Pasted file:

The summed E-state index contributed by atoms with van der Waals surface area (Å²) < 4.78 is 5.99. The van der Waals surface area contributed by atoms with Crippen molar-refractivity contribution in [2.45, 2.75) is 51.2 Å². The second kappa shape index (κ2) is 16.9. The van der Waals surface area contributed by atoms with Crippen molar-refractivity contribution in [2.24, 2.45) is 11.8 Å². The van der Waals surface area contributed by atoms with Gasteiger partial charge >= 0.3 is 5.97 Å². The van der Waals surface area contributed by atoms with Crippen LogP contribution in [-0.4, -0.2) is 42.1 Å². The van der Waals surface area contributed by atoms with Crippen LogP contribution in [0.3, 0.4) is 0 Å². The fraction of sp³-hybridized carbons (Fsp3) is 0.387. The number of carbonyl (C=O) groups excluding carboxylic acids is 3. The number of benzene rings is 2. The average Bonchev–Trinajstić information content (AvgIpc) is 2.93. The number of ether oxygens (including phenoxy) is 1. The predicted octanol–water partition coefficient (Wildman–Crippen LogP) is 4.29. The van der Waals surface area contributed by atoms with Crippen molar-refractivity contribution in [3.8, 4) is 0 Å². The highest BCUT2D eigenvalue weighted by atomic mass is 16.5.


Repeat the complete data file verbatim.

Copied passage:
The summed E-state index contributed by atoms with van der Waals surface area (Å²) < 4.78 is 5.99. The van der Waals surface area contributed by atoms with Crippen molar-refractivity contribution in [2.45, 2.75) is 51.2 Å². The second kappa shape index (κ2) is 16.9. The van der Waals surface area contributed by atoms with Crippen molar-refractivity contribution in [2.24, 2.45) is 11.8 Å². The van der Waals surface area contributed by atoms with Gasteiger partial charge >= 0.3 is 5.97 Å². The van der Waals surface area contributed by atoms with Crippen LogP contribution in [-0.4, -0.2) is 42.1 Å². The van der Waals surface area contributed by atoms with Crippen LogP contribution in [0.3, 0.4) is 0 Å². The fraction of sp³-hybridized carbons (Fsp3) is 0.387. The number of carbonyl (C=O) groups excluding carboxylic acids is 3. The number of benzene rings is 2. The average Bonchev–Trinajstić information content (AvgIpc) is 2.93. The number of ether oxygens (including phenoxy) is 1. The predicted octanol–water partition coefficient (Wildman–Crippen LogP) is 4.29. The van der Waals surface area contributed by atoms with Crippen molar-refractivity contribution in [3.8, 4) is 0 Å². The highest BCUT2D eigenvalue weighted by atomic mass is 16.5.